Chapter

Incarnate Experience

RICHARD KEARNEY and KASCHA SEMONOVITCH

in Phenomenologies of the Stranger

Published by Fordham University Press

Published in print May 2011 | ISBN: 9780823234615
Published online September 2011 | e-ISBN: 9780823240722 | DOI: http://dx.doi.org/10.5422/fordham/9780823234615.003.0008

Series: Perspectives in Continental Philosophy

Incarnate Experience

Show Summary Details

Preview

This chapter deals with different kinds of experiences that pertain to corporeality. It distinguishes between “embodied experience” and “incarnate experience” where the latter includes visitations of the vertical or transcendent. This distinction between embodied and incarnate experience is not to advocate any kind of dualism; rather, it is an attempt to be attentive to modes of givenness that are mutually informing but phenomenologically distinct. Unlike embodied experiences, which are “acquired” or “provoked,” incarnate experiences indicate the overtaking of self by a divine Stranger. With detailed histories from three exemplary mystics — Saint Teresa of Avila, Rūzbihān Baqlī, and Rabbi Dov Baer — this chapter presents evidence of the multisensory manifestation of the sacred Other, arguing that mystical sensibility must be understood to include an extra “sense” of balance, harmony, and discernment in addition to the standard five senses.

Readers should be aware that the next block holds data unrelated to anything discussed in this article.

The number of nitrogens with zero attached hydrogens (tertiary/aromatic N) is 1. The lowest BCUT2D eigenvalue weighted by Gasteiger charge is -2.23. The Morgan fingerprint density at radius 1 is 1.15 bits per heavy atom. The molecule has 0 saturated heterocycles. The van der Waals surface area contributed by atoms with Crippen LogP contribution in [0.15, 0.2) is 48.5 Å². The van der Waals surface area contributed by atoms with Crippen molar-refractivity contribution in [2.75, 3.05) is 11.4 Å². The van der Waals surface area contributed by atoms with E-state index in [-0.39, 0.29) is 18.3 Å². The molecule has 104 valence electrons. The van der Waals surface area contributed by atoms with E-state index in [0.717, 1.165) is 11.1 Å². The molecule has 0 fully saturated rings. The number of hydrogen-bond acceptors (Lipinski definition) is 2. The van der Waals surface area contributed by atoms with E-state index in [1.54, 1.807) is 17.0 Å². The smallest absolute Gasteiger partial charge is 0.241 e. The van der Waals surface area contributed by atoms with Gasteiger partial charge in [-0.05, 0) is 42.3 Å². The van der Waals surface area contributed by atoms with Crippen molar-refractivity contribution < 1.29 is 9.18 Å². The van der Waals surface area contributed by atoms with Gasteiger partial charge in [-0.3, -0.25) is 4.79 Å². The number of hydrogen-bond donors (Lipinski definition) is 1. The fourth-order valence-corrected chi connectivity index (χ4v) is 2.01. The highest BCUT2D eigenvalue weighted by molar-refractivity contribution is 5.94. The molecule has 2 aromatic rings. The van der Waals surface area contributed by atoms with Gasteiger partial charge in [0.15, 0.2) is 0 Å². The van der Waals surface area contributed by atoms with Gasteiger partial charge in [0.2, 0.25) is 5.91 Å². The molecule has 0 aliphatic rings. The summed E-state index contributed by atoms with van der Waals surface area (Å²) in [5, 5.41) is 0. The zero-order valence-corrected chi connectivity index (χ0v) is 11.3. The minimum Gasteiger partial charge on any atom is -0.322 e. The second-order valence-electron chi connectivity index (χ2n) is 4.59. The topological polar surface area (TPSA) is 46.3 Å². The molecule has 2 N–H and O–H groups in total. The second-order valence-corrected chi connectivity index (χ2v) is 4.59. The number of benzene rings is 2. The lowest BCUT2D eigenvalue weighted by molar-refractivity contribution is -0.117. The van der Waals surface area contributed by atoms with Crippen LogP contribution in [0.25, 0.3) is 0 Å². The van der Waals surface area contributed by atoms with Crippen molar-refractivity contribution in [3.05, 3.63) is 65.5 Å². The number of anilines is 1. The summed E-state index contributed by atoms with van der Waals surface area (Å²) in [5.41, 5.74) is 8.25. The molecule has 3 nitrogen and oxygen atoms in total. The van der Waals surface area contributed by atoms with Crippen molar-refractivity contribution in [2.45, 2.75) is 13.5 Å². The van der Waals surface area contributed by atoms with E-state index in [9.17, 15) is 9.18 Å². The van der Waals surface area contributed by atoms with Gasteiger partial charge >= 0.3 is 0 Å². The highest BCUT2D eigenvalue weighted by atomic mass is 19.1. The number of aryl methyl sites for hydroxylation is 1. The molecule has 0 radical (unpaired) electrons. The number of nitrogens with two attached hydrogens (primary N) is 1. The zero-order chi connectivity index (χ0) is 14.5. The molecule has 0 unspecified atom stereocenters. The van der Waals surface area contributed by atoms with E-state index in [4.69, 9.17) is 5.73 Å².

Keywords: Saint Teresa of Avila; Rūzbihān Baqlī; Rabbi Dov Baer; corporeality; embodied experience; incarnate experience; balance; Stranger; Other; harmony

Chapter.  7304 words. 

Subjects: Philosophy of Religion

Full text: subscription required

How to subscribe Recommend to my Librarian

Buy this work at Fordham University Press »

Users without a subscription are not able to see the full content. Please, subscribe or login to access all content.